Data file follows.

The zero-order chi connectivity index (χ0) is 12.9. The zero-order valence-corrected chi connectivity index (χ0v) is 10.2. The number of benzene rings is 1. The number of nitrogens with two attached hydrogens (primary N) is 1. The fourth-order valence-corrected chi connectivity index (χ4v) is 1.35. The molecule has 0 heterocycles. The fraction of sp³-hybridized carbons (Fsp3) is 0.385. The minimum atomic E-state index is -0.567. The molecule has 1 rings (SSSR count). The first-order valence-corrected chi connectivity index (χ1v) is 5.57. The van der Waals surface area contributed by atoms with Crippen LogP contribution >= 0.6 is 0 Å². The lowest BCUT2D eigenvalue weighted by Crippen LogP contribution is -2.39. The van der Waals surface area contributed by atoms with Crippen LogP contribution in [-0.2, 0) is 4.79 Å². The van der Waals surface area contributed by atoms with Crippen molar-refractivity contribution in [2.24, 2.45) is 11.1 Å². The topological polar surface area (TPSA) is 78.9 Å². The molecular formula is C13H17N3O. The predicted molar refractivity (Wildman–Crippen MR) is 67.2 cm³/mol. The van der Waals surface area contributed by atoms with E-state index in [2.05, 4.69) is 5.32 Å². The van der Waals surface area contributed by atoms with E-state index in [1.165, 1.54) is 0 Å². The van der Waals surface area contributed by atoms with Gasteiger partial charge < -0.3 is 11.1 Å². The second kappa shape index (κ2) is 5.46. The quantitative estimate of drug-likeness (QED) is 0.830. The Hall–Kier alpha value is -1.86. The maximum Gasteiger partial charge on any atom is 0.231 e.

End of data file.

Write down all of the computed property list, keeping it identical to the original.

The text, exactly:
The zero-order chi connectivity index (χ0) is 12.9. The zero-order valence-corrected chi connectivity index (χ0v) is 10.2. The number of benzene rings is 1. The number of nitrogens with two attached hydrogens (primary N) is 1. The fourth-order valence-corrected chi connectivity index (χ4v) is 1.35. The molecule has 0 heterocycles. The fraction of sp³-hybridized carbons (Fsp3) is 0.385. The minimum atomic E-state index is -0.567. The molecule has 1 rings (SSSR count). The first-order valence-corrected chi connectivity index (χ1v) is 5.57. The van der Waals surface area contributed by atoms with Crippen LogP contribution >= 0.6 is 0 Å². The lowest BCUT2D eigenvalue weighted by Crippen LogP contribution is -2.39. The van der Waals surface area contributed by atoms with Crippen LogP contribution in [-0.2, 0) is 4.79 Å². The van der Waals surface area contributed by atoms with Crippen molar-refractivity contribution in [2.24, 2.45) is 11.1 Å². The topological polar surface area (TPSA) is 78.9 Å². The molecular formula is C13H17N3O. The predicted molar refractivity (Wildman–Crippen MR) is 67.2 cm³/mol. The van der Waals surface area contributed by atoms with E-state index in [2.05, 4.69) is 5.32 Å². The van der Waals surface area contributed by atoms with E-state index in [1.165, 1.54) is 0 Å². The van der Waals surface area contributed by atoms with Gasteiger partial charge < -0.3 is 11.1 Å². The second kappa shape index (κ2) is 5.46. The quantitative estimate of drug-likeness (QED) is 0.830. The Hall–Kier alpha value is -1.86. The maximum Gasteiger partial charge on any atom is 0.231 e.